AUSTIN (Nexstar) — Fire season has started almost a month early, according to estimates by the Texas A&M Forest Service, and combined with the COVID-19 pandemic, fire crews face new challenges this year.
Since June 9, Texas A&M Forest Service firefighters and local fire departments around the state have responded to at least 90 wildfires burning more than 21,000 acres. The forest service attributes many of those ignitions to roadside starts, equipment use, welding and debris burning.
The uptick in wildfire activity statewide is complicated by the novel coronavirus pandemic.
Since each region typically relies on other regions— even other states— for backup during larger wildfires, the social distancing measures are requiring crews to congregate further apart, limit equipment sharing, and be self-sufficient for water and supplies.
“In a regular year, there would be a free flowing movement of resources from one state to another, wherever there isn’t fires, they go to where there is,” Kari Hines, Firewise Program coordinator for the Texas A&M Forest Service. “And there’s a lot of questions nationally about how we’re going to handle that in the safest way possible.”
“The people doing logistics and information and finance, those people might not even go to the fire,” Hines said. “They might be telecommuting to it, which is going to be a slight delay in communication.”
Evacuation planning also represents an obstacle.
“When we have community that evacuate, there will be some sort of community shelter that usually opens whether it’s in a church or a school or a community center, and Red Cross usually supports those by bringing in cots and food,” Hines said.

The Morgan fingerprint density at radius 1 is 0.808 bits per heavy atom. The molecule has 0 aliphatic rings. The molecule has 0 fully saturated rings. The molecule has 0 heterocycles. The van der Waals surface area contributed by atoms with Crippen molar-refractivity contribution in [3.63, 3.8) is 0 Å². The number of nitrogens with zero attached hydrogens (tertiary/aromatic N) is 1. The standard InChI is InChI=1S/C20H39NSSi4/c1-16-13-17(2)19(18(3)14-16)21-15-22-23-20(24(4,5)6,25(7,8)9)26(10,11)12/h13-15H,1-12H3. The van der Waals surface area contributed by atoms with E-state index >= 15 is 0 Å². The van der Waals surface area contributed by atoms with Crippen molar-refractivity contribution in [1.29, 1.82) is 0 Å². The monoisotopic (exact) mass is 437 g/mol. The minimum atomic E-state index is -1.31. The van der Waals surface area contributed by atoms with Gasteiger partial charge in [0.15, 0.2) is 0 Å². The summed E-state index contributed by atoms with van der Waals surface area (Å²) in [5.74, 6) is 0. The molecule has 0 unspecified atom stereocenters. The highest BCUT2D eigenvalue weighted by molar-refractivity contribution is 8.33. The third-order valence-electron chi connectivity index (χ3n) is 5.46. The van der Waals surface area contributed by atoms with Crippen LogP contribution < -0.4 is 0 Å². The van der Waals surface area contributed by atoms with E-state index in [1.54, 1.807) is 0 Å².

“There is a big question about how are we going to manage those evacuation centers to make sure that they’re clean and safe for everyone,” she added.
In Smithville, about an hour southeast of Austin, law enforcement agencies from the state and the region practices helicopter flash-flood rescues.
“We try to mitigate the exposure of a COVID patient to that crew,” Texas Department of Public Safety Lieutenant Cody Klaehn said.
The helicopter crews are equipped with personal protective equipment, though wearing it during flight tires the crew out and may shorten the flight, and therefore costing valuable response time, Lt. Klaehn said.
“So what we’re doing is a better job on the ground, our swimmers are asking those patients questions, they’re doing stuff on the ground to where they’re finding out if this is a COVID patient, then we cover that patient up as well,” Lt. Klaehn said. “If it’s an unknown, then we cover that patient that person up as well, so we’re putting our protective equipment on the patient’s to protect them and us from that exposure.”
“If for some reason we have to bring those patients all the way up into the cabin, then we bring them up, we keep that machine is designated as a machine for COVID patients only,” Lt. Klaehn said, adding that they’ll decontaminate the crew and the equipment when their mission is done before they go back into service.
Hines said she hoped Texans would do their part to contribute to keeping communities safe.
“The fewer wildfires there are to respond to, the less we put our firefighters and local communities at risk by the spread of the coronavirus,” Hines said.
According to Hines, some of the most common ways people start fires are by dragging chains on the road, driving over tall grass, not properly disposing of charcoals from the barbecue. Accidentally running a lawn mower over a rock can also cause a spark. Hines encouraged Texans to stock a fire extinguisher in homes and vehicles.
Haley Cihock, Maggie Glynn, Andy Davis and Richie Bowes contributed to this report.